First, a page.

Cincinnati State seeks final approval to offer bachelor's degree - Cincinnati News, Weather, Sports from FOX19 NOW-WXIX

Cincinnati State seeks final approval to offer bachelor's degrees

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CINCINNATI, OH (FOX19) -

Cincinnati State Technical and Community College seeks final approval from a regional agency to begin offering applied bachelor's degrees .

Cincinnati State is one of three community colleges in Ohio to win approval from the Ohio Department of Higher Education to begin delivering applied bachelor’s degrees, but it must now clear the next hurdle in the approval process.

The community college was approved by the ODHE for two degrees: a Bachelor in Applied Science in Land Surveying; and a Bachelor of Applied Science in Culinary and Food Science.

Both degree programs address unmet regional workforce needs in subject areas where local universities do not offer bachelor's degrees.

Cincinnati State will now seek final approval for the degrees from the Higher Learning Commission, which accredits post-secondary education institutions in the North Central region of the U.S.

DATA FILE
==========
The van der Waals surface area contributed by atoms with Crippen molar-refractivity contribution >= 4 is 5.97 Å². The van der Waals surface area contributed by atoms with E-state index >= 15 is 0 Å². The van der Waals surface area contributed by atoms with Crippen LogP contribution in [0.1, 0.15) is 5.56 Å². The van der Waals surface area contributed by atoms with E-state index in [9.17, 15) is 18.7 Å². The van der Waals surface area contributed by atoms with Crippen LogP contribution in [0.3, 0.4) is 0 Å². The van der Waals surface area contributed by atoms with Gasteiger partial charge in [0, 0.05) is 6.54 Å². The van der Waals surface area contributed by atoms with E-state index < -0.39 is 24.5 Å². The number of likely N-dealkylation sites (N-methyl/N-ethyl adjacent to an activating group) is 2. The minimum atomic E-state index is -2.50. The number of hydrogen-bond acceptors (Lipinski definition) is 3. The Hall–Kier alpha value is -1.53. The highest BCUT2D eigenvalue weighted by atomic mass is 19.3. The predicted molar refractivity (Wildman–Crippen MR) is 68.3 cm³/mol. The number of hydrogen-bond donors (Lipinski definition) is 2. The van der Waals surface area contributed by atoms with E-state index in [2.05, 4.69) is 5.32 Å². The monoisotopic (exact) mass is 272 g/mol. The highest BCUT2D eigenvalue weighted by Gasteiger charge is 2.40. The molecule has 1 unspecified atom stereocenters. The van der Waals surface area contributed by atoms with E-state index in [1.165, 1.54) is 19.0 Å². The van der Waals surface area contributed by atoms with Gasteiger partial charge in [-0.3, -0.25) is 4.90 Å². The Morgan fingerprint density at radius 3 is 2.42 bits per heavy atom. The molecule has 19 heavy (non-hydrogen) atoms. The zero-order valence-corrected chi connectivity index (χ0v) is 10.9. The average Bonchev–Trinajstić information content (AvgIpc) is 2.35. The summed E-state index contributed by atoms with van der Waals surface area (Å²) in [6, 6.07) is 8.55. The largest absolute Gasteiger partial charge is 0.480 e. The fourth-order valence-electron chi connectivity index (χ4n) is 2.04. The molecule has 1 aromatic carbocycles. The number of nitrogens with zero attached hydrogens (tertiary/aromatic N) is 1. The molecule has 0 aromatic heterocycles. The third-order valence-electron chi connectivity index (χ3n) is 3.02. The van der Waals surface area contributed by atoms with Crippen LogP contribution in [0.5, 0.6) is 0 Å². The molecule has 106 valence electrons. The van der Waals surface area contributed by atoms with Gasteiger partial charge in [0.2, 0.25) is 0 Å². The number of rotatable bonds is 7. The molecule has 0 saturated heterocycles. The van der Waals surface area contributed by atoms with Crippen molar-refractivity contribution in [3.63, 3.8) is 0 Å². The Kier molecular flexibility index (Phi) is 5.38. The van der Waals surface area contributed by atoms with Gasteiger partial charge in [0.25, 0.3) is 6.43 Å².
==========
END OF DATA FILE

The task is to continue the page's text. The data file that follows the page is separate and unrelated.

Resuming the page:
“This is an historic development for Cincinnati State and for community colleges in Ohio,” said Monica Posey, president of Cincinnati State. “This will allow us to be even more responsive to the needs of employers while strengthening our collaborative relationships with our university partners.”

State legislators enacted a law (Ohio Revised Code 3333.051) that went into effect in September 2017 making it possible for Ohio community and technical colleges to begin applying to the Ohio Department of Higher Education to offer applied bachelor’s degrees.

The Ohio Department of Higher Education received 16 applications for applied bachelor’s degrees from community colleges across the state and five degree programs received final approval to move forward for HLC accreditation.

In Chancellor John Carey’s March 20 approval letter to Cincinnati State for the new land surveying degree, he wrote: “ODHE observed exceptionally strong evidence of workforce need in the field of land surveying (and) no evidence of duplication in the region was presented.” 

Cincinnati State received a similar approval letter for its proposed applied bachelor's degree in Culinary and Food Science. Graduates of that program will work in careers in the food, beverage and flavor industries as product development chefs, quality and safety technicians, and other similar positions.

Both programs received significant support from regional employers.

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